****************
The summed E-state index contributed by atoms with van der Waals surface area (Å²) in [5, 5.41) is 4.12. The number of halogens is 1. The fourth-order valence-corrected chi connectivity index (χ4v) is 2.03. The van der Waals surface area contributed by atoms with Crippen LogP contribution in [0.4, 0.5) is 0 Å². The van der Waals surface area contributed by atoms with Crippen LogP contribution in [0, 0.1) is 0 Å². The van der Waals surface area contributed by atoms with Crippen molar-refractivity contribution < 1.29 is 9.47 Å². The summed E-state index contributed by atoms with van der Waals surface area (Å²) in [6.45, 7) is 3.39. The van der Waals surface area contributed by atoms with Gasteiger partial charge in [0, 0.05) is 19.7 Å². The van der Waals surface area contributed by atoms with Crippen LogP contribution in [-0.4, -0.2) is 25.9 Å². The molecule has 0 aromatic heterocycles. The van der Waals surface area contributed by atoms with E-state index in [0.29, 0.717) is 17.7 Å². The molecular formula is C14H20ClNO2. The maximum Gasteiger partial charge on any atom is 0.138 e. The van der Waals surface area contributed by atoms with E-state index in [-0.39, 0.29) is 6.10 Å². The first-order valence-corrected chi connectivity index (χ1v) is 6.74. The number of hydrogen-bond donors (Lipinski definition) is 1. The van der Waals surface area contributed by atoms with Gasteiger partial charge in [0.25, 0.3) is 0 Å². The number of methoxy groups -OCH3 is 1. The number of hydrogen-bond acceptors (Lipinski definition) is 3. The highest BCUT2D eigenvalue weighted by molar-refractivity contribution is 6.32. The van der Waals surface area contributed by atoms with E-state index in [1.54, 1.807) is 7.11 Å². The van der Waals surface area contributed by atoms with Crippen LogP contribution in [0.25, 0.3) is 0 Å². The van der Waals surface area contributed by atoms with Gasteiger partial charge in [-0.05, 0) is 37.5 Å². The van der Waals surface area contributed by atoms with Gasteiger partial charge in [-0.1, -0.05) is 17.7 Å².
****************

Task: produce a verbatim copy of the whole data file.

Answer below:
The summed E-state index contributed by atoms with van der Waals surface area (Å²) in [5, 5.41) is 4.12. The number of halogens is 1. The fourth-order valence-corrected chi connectivity index (χ4v) is 2.03. The van der Waals surface area contributed by atoms with Crippen LogP contribution in [0.4, 0.5) is 0 Å². The van der Waals surface area contributed by atoms with Crippen LogP contribution in [0, 0.1) is 0 Å². The van der Waals surface area contributed by atoms with Crippen molar-refractivity contribution < 1.29 is 9.47 Å². The summed E-state index contributed by atoms with van der Waals surface area (Å²) in [6.45, 7) is 3.39. The van der Waals surface area contributed by atoms with Gasteiger partial charge in [0, 0.05) is 19.7 Å². The van der Waals surface area contributed by atoms with Crippen LogP contribution in [-0.4, -0.2) is 25.9 Å². The molecule has 0 aromatic heterocycles. The van der Waals surface area contributed by atoms with E-state index in [0.29, 0.717) is 17.7 Å². The molecular formula is C14H20ClNO2. The maximum Gasteiger partial charge on any atom is 0.138 e. The van der Waals surface area contributed by atoms with E-state index in [-0.39, 0.29) is 6.10 Å². The first-order valence-corrected chi connectivity index (χ1v) is 6.74. The number of hydrogen-bond donors (Lipinski definition) is 1. The van der Waals surface area contributed by atoms with Gasteiger partial charge in [0.25, 0.3) is 0 Å². The number of methoxy groups -OCH3 is 1. The number of hydrogen-bond acceptors (Lipinski definition) is 3. The highest BCUT2D eigenvalue weighted by molar-refractivity contribution is 6.32. The van der Waals surface area contributed by atoms with E-state index in [1.54, 1.807) is 7.11 Å². The van der Waals surface area contributed by atoms with Crippen LogP contribution in [0.25, 0.3) is 0 Å². The van der Waals surface area contributed by atoms with Gasteiger partial charge in [-0.05, 0) is 37.5 Å². The van der Waals surface area contributed by atoms with Gasteiger partial charge in [-0.1, -0.05) is 17.7 Å².